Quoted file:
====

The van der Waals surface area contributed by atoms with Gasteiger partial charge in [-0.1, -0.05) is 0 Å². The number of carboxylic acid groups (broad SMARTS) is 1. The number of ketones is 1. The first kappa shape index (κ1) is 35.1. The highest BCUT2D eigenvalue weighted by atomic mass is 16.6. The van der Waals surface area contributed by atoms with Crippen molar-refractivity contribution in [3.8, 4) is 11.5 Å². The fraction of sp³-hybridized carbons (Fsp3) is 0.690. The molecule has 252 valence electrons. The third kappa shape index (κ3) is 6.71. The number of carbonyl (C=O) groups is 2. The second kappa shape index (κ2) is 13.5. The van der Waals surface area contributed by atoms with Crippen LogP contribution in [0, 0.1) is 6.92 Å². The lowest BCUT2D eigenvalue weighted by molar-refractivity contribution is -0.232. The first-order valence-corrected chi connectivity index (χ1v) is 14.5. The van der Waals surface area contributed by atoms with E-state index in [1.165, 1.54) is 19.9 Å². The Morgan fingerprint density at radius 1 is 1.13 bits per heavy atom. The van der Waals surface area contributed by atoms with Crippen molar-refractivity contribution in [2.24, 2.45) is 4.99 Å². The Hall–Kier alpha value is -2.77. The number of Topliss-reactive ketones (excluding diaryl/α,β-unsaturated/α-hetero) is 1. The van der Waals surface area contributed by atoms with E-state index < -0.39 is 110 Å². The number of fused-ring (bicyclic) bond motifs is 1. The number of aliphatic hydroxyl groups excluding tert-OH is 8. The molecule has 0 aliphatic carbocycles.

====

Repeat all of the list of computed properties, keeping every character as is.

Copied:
The van der Waals surface area contributed by atoms with Gasteiger partial charge in [-0.1, -0.05) is 0 Å². The number of carboxylic acid groups (broad SMARTS) is 1. The number of ketones is 1. The first kappa shape index (κ1) is 35.1. The highest BCUT2D eigenvalue weighted by atomic mass is 16.6. The van der Waals surface area contributed by atoms with Crippen molar-refractivity contribution in [3.8, 4) is 11.5 Å². The fraction of sp³-hybridized carbons (Fsp3) is 0.690. The molecule has 252 valence electrons. The third kappa shape index (κ3) is 6.71. The number of carbonyl (C=O) groups is 2. The second kappa shape index (κ2) is 13.5. The van der Waals surface area contributed by atoms with Crippen LogP contribution in [0, 0.1) is 6.92 Å². The lowest BCUT2D eigenvalue weighted by molar-refractivity contribution is -0.232. The first-order valence-corrected chi connectivity index (χ1v) is 14.5. The van der Waals surface area contributed by atoms with E-state index in [1.165, 1.54) is 19.9 Å². The Morgan fingerprint density at radius 1 is 1.13 bits per heavy atom. The van der Waals surface area contributed by atoms with Crippen molar-refractivity contribution in [2.24, 2.45) is 4.99 Å². The Hall–Kier alpha value is -2.77. The number of Topliss-reactive ketones (excluding diaryl/α,β-unsaturated/α-hetero) is 1. The van der Waals surface area contributed by atoms with E-state index < -0.39 is 110 Å². The number of fused-ring (bicyclic) bond motifs is 1. The number of aliphatic hydroxyl groups excluding tert-OH is 8. The molecule has 0 aliphatic carbocycles.